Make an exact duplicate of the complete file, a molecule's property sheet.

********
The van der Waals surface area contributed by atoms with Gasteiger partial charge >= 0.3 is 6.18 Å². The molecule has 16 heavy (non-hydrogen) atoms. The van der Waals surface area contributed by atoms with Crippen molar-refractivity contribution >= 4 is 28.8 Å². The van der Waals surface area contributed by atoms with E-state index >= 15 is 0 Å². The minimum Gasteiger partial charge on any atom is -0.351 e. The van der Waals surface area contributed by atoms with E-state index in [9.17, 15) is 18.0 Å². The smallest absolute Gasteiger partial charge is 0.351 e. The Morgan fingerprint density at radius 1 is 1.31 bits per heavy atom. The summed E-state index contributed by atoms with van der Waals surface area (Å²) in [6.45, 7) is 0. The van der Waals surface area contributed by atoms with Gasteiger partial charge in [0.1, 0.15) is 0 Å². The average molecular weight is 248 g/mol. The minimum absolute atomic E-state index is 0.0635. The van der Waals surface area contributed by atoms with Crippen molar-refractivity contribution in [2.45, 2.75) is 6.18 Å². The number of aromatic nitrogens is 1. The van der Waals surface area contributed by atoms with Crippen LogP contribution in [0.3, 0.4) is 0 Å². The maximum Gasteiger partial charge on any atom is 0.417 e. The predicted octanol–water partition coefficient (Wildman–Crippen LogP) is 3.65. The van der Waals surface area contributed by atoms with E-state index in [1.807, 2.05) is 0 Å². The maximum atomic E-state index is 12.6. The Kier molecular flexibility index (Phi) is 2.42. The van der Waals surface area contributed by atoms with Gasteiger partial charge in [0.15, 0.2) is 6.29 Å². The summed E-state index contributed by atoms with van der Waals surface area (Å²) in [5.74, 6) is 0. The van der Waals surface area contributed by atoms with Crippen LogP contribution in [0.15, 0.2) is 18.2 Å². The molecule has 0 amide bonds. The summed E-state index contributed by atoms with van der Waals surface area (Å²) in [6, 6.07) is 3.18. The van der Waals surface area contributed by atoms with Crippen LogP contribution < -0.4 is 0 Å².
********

The van der Waals surface area contributed by atoms with Gasteiger partial charge >= 0.3 is 6.18 Å². The molecule has 16 heavy (non-hydrogen) atoms. The van der Waals surface area contributed by atoms with Crippen molar-refractivity contribution >= 4 is 28.8 Å². The van der Waals surface area contributed by atoms with E-state index >= 15 is 0 Å². The minimum Gasteiger partial charge on any atom is -0.351 e. The van der Waals surface area contributed by atoms with E-state index in [9.17, 15) is 18.0 Å². The smallest absolute Gasteiger partial charge is 0.351 e. The Morgan fingerprint density at radius 1 is 1.31 bits per heavy atom. The summed E-state index contributed by atoms with van der Waals surface area (Å²) in [6.45, 7) is 0. The van der Waals surface area contributed by atoms with Gasteiger partial charge in [0.1, 0.15) is 0 Å². The average molecular weight is 248 g/mol. The minimum absolute atomic E-state index is 0.0635. The van der Waals surface area contributed by atoms with Crippen molar-refractivity contribution in [2.45, 2.75) is 6.18 Å². The number of aromatic nitrogens is 1. The van der Waals surface area contributed by atoms with Crippen LogP contribution in [0.3, 0.4) is 0 Å². The maximum Gasteiger partial charge on any atom is 0.417 e. The predicted octanol–water partition coefficient (Wildman–Crippen LogP) is 3.65. The van der Waals surface area contributed by atoms with E-state index in [1.807, 2.05) is 0 Å². The maximum atomic E-state index is 12.6. The Kier molecular flexibility index (Phi) is 2.42. The van der Waals surface area contributed by atoms with Gasteiger partial charge in [0.15, 0.2) is 6.29 Å². The summed E-state index contributed by atoms with van der Waals surface area (Å²) in [5.74, 6) is 0. The van der Waals surface area contributed by atoms with Crippen LogP contribution in [0.15, 0.2) is 18.2 Å². The molecule has 0 amide bonds. The summed E-state index contributed by atoms with van der Waals surface area (Å²) in [6, 6.07) is 3.18. The van der Waals surface area contributed by atoms with Crippen LogP contribution < -0.4 is 0 Å².